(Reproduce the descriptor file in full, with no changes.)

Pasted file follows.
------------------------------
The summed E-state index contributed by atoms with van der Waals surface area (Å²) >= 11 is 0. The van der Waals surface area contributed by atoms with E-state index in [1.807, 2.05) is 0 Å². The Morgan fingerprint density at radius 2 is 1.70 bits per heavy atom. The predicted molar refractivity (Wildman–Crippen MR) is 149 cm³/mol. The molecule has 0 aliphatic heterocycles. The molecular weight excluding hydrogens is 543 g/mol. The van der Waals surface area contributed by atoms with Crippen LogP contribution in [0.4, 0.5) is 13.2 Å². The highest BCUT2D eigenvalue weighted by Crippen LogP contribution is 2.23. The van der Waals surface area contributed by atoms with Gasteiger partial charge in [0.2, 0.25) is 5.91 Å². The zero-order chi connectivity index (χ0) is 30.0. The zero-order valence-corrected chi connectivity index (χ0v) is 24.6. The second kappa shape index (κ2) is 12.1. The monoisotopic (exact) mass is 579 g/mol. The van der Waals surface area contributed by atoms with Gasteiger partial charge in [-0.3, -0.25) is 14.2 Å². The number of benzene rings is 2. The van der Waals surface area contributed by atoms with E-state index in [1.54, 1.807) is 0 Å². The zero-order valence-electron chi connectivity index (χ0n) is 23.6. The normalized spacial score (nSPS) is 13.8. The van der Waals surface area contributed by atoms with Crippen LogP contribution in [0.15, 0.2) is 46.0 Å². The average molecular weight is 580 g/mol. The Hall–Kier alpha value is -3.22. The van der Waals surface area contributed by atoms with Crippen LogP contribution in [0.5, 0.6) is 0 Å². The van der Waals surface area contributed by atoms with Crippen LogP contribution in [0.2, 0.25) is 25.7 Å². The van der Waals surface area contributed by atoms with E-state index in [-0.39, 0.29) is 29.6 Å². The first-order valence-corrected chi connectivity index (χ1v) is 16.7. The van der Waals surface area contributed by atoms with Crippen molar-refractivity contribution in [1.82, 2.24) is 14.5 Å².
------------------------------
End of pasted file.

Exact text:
The summed E-state index contributed by atoms with van der Waals surface area (Å²) >= 11 is 0. The van der Waals surface area contributed by atoms with E-state index in [1.807, 2.05) is 0 Å². The Morgan fingerprint density at radius 2 is 1.70 bits per heavy atom. The predicted molar refractivity (Wildman–Crippen MR) is 149 cm³/mol. The molecule has 0 aliphatic heterocycles. The molecular weight excluding hydrogens is 543 g/mol. The van der Waals surface area contributed by atoms with Crippen LogP contribution in [0.4, 0.5) is 13.2 Å². The highest BCUT2D eigenvalue weighted by Crippen LogP contribution is 2.23. The van der Waals surface area contributed by atoms with Gasteiger partial charge in [0.2, 0.25) is 5.91 Å². The zero-order chi connectivity index (χ0) is 30.0. The zero-order valence-corrected chi connectivity index (χ0v) is 24.6. The second kappa shape index (κ2) is 12.1. The monoisotopic (exact) mass is 579 g/mol. The van der Waals surface area contributed by atoms with Gasteiger partial charge in [-0.3, -0.25) is 14.2 Å². The number of benzene rings is 2. The van der Waals surface area contributed by atoms with E-state index in [1.54, 1.807) is 0 Å². The zero-order valence-electron chi connectivity index (χ0n) is 23.6. The normalized spacial score (nSPS) is 13.8. The van der Waals surface area contributed by atoms with Crippen LogP contribution in [0.15, 0.2) is 46.0 Å². The average molecular weight is 580 g/mol. The Hall–Kier alpha value is -3.22. The van der Waals surface area contributed by atoms with Crippen LogP contribution in [0.5, 0.6) is 0 Å². The van der Waals surface area contributed by atoms with Crippen LogP contribution in [0.2, 0.25) is 25.7 Å². The van der Waals surface area contributed by atoms with E-state index in [-0.39, 0.29) is 29.6 Å². The first-order valence-corrected chi connectivity index (χ1v) is 16.7. The van der Waals surface area contributed by atoms with Crippen molar-refractivity contribution in [1.82, 2.24) is 14.5 Å².